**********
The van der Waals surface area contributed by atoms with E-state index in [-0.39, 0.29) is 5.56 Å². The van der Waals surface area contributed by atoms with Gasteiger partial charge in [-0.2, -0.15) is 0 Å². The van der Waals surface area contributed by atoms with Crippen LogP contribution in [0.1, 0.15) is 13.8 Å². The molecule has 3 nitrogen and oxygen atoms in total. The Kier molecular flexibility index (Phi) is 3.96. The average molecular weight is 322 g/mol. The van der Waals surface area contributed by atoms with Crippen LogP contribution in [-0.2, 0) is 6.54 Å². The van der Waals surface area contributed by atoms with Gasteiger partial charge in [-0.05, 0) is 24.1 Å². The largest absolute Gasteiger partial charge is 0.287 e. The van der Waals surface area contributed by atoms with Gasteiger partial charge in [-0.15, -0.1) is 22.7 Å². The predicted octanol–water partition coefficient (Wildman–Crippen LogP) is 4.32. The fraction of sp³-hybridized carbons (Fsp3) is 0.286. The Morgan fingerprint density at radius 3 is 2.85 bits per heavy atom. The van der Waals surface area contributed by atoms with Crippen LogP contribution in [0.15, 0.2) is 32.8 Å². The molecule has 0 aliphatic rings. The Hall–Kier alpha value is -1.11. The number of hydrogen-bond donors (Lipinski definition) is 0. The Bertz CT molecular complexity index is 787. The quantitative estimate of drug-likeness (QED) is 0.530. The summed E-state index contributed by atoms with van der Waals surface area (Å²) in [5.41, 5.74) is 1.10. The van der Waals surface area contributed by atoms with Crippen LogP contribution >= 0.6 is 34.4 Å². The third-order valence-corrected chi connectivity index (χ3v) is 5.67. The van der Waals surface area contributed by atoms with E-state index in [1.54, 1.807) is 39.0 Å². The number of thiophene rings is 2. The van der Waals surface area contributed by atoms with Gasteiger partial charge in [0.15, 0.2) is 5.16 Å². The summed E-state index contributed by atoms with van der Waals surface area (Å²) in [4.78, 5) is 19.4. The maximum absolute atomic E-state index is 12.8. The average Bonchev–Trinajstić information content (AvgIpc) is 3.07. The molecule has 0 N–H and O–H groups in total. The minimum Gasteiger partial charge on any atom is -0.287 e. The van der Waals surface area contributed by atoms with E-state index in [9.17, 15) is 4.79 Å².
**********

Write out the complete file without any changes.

The van der Waals surface area contributed by atoms with E-state index in [-0.39, 0.29) is 5.56 Å². The van der Waals surface area contributed by atoms with Gasteiger partial charge in [-0.2, -0.15) is 0 Å². The van der Waals surface area contributed by atoms with Crippen LogP contribution in [0.1, 0.15) is 13.8 Å². The molecule has 3 nitrogen and oxygen atoms in total. The Kier molecular flexibility index (Phi) is 3.96. The average molecular weight is 322 g/mol. The van der Waals surface area contributed by atoms with Crippen LogP contribution in [-0.2, 0) is 6.54 Å². The van der Waals surface area contributed by atoms with Gasteiger partial charge in [-0.05, 0) is 24.1 Å². The largest absolute Gasteiger partial charge is 0.287 e. The van der Waals surface area contributed by atoms with Gasteiger partial charge in [-0.15, -0.1) is 22.7 Å². The predicted octanol–water partition coefficient (Wildman–Crippen LogP) is 4.32. The fraction of sp³-hybridized carbons (Fsp3) is 0.286. The Morgan fingerprint density at radius 3 is 2.85 bits per heavy atom. The van der Waals surface area contributed by atoms with Crippen LogP contribution in [0.15, 0.2) is 32.8 Å². The molecule has 0 aliphatic rings. The Hall–Kier alpha value is -1.11. The number of hydrogen-bond donors (Lipinski definition) is 0. The Bertz CT molecular complexity index is 787. The quantitative estimate of drug-likeness (QED) is 0.530. The summed E-state index contributed by atoms with van der Waals surface area (Å²) in [5.41, 5.74) is 1.10. The van der Waals surface area contributed by atoms with Crippen LogP contribution >= 0.6 is 34.4 Å². The third-order valence-corrected chi connectivity index (χ3v) is 5.67. The van der Waals surface area contributed by atoms with E-state index in [1.54, 1.807) is 39.0 Å². The number of thiophene rings is 2. The van der Waals surface area contributed by atoms with Gasteiger partial charge in [0.15, 0.2) is 5.16 Å². The summed E-state index contributed by atoms with van der Waals surface area (Å²) in [4.78, 5) is 19.4. The maximum absolute atomic E-state index is 12.8. The average Bonchev–Trinajstić information content (AvgIpc) is 3.07. The molecule has 0 N–H and O–H groups in total. The minimum Gasteiger partial charge on any atom is -0.287 e. The van der Waals surface area contributed by atoms with E-state index in [9.17, 15) is 4.79 Å².